It saddens me to think that she was unable to accomplish her goal.  But it also warmed my heart to think that something so simple as those pillowcases made her so happy when I gave them to her. 

I think she will be passing on her sewing machine to our youngest daughter.  Perhaps that is why she wanted to make them... while she still had the machine.  

The move-in date draws near, but fortunately we don't have to list and sell the house before her move.  We can get her moved first and then figure out what all fits and what is left to move on.  Unfortunately, spring seems to be here, and the grass is growing which means we have to find someone to cut her yard. It has become difficult to find someone to do this.  With my fingers crossed, I hope that it is just one time before the move. 

Speaking of downsizing and selling items... Is there anyone interested in paying postage only for a vintage thread/bobbin box with nearly 100 spools of thread?  How about a Bonnie Hunter Puzzle?   
Leave a comment or send me an email.  

Looking for this week's Sew & Tell party?  Look here.  Are you wanting to link up the latest Pieces of My Life blocks?  Look here.

Keep Piecing,


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  1. The things your mom taught you were exactly what my mom taught me:) I bet your mom treasures those pillowcases! Love wasn't spoken in my family when growing up, I started it after getting married and having kids.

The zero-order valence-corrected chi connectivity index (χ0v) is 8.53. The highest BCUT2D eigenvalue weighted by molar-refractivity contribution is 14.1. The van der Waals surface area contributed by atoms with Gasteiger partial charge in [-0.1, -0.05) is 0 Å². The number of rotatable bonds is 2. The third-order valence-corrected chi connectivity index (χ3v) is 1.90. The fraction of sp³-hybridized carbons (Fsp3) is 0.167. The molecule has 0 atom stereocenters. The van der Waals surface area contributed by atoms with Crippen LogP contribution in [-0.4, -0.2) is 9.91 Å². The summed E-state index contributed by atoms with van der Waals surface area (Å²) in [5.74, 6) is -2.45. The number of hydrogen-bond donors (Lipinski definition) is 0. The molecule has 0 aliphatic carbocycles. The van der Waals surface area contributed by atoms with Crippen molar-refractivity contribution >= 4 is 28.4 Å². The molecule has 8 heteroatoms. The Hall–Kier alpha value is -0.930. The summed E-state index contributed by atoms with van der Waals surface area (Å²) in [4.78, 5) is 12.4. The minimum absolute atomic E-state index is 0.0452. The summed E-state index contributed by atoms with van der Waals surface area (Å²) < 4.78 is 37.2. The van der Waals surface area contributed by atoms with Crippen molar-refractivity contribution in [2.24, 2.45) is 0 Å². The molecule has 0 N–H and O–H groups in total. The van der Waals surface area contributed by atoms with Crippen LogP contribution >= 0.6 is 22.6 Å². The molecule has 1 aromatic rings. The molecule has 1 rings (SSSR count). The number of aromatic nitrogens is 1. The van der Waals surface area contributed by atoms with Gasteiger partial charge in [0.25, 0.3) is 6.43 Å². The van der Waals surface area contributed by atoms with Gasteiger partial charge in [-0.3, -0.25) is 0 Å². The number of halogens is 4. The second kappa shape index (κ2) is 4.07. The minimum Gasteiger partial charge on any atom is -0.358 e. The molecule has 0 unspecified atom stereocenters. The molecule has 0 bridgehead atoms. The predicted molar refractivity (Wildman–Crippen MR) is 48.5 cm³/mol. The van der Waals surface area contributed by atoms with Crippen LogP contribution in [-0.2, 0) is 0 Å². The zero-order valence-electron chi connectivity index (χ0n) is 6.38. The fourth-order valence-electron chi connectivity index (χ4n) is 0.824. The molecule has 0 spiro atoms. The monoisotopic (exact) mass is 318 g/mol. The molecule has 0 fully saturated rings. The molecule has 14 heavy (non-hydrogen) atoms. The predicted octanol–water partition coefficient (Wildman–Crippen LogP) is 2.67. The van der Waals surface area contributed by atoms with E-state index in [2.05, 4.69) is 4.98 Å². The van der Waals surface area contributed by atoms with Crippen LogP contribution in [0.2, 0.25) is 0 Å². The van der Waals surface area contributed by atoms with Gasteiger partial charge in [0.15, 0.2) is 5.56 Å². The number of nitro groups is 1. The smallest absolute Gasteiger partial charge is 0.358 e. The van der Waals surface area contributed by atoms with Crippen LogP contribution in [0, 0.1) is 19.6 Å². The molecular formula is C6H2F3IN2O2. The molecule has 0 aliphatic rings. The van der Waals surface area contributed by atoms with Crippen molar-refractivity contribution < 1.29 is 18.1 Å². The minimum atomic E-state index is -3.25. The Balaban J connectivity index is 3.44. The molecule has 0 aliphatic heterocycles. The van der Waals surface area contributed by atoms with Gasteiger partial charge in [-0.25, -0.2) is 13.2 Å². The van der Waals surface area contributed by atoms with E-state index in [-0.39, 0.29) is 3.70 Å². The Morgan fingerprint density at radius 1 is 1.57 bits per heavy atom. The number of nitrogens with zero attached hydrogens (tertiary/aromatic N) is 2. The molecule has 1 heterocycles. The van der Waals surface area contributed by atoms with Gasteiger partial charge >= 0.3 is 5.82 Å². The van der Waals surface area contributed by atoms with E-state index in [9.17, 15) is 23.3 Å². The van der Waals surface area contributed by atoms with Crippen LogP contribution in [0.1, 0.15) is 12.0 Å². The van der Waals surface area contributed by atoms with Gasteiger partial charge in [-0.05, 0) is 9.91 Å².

2. I would love the puzzle and will be happy to email you a label if that’s easier. My email address is sarahsgiftnship at gmail dot com. If you want me to send a label please package it and send me the dimensions so I can generate a label. Thanks!

  3. Hi Melva, I was so touched by this post. I grew up the same way you did, knowing I was loved, but it just wasn't something we said often. In recent years, I've had a friend who tells me she loves me. It was odd at first, but she said it was important for me to know she cared about me. I'm slowly learning/remembering that those words can be precious gold for our friends and in today's world that seems to be more contrary and hateful each day, if I can be like Jesus and share some love and light through simple words, then I need to do that. Thanks for the reminder of how we need shine our lights on this planet.

  4. I never really thought about it, but I didn't hear the L word lots either, but I knew it was so. It's so nice that the pillowcases brought the happy along. Good luck with that moving stuff, it's not fun. Thanks for joining Angel Brian's Thankful Thursday Blog Hop!

  5. The language of love is always interesting and varied. It was so nice of you to make the pillowcases for your mom. I'm sure she loves them and you! Thanks for sharing on Wednesday Wait Loss.

  6. I'm glad that your mom appreciated those pillow cases. It's hard to see them grow older, but I guess that it's better than not seeing the grow older...my Mom died in her 60's.